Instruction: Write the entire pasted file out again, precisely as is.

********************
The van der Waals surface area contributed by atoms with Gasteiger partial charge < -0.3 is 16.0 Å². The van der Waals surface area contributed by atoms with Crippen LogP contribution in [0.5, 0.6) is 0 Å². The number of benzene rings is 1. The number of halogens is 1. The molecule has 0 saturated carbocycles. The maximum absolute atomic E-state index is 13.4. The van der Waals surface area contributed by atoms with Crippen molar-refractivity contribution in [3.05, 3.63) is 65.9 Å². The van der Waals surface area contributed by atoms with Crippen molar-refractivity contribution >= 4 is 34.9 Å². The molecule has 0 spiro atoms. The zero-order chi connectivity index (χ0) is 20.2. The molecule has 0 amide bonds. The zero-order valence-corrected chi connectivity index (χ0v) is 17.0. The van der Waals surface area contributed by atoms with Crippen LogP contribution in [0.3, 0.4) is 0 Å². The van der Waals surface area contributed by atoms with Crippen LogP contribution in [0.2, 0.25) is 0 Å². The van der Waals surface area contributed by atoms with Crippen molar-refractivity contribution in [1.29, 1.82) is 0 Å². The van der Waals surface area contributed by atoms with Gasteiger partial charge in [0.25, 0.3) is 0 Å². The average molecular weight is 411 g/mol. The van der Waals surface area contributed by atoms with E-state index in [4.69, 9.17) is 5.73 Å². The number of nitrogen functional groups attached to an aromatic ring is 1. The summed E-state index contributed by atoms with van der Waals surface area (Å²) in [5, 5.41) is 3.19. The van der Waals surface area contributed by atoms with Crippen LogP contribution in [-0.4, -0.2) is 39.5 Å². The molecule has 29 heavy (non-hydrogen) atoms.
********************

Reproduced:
The van der Waals surface area contributed by atoms with Gasteiger partial charge < -0.3 is 16.0 Å². The van der Waals surface area contributed by atoms with Crippen LogP contribution in [0.5, 0.6) is 0 Å². The number of benzene rings is 1. The number of halogens is 1. The molecule has 0 saturated carbocycles. The maximum absolute atomic E-state index is 13.4. The van der Waals surface area contributed by atoms with Crippen molar-refractivity contribution in [3.05, 3.63) is 65.9 Å². The van der Waals surface area contributed by atoms with Crippen molar-refractivity contribution >= 4 is 34.9 Å². The molecule has 0 spiro atoms. The zero-order chi connectivity index (χ0) is 20.2. The molecule has 0 amide bonds. The zero-order valence-corrected chi connectivity index (χ0v) is 17.0. The van der Waals surface area contributed by atoms with Crippen LogP contribution in [0.3, 0.4) is 0 Å². The van der Waals surface area contributed by atoms with Crippen LogP contribution in [0.2, 0.25) is 0 Å². The van der Waals surface area contributed by atoms with Crippen molar-refractivity contribution in [1.29, 1.82) is 0 Å². The van der Waals surface area contributed by atoms with Gasteiger partial charge in [0.25, 0.3) is 0 Å². The average molecular weight is 411 g/mol. The van der Waals surface area contributed by atoms with E-state index in [4.69, 9.17) is 5.73 Å². The number of nitrogen functional groups attached to an aromatic ring is 1. The summed E-state index contributed by atoms with van der Waals surface area (Å²) in [5, 5.41) is 3.19. The van der Waals surface area contributed by atoms with Crippen LogP contribution in [-0.4, -0.2) is 39.5 Å². The molecule has 29 heavy (non-hydrogen) atoms.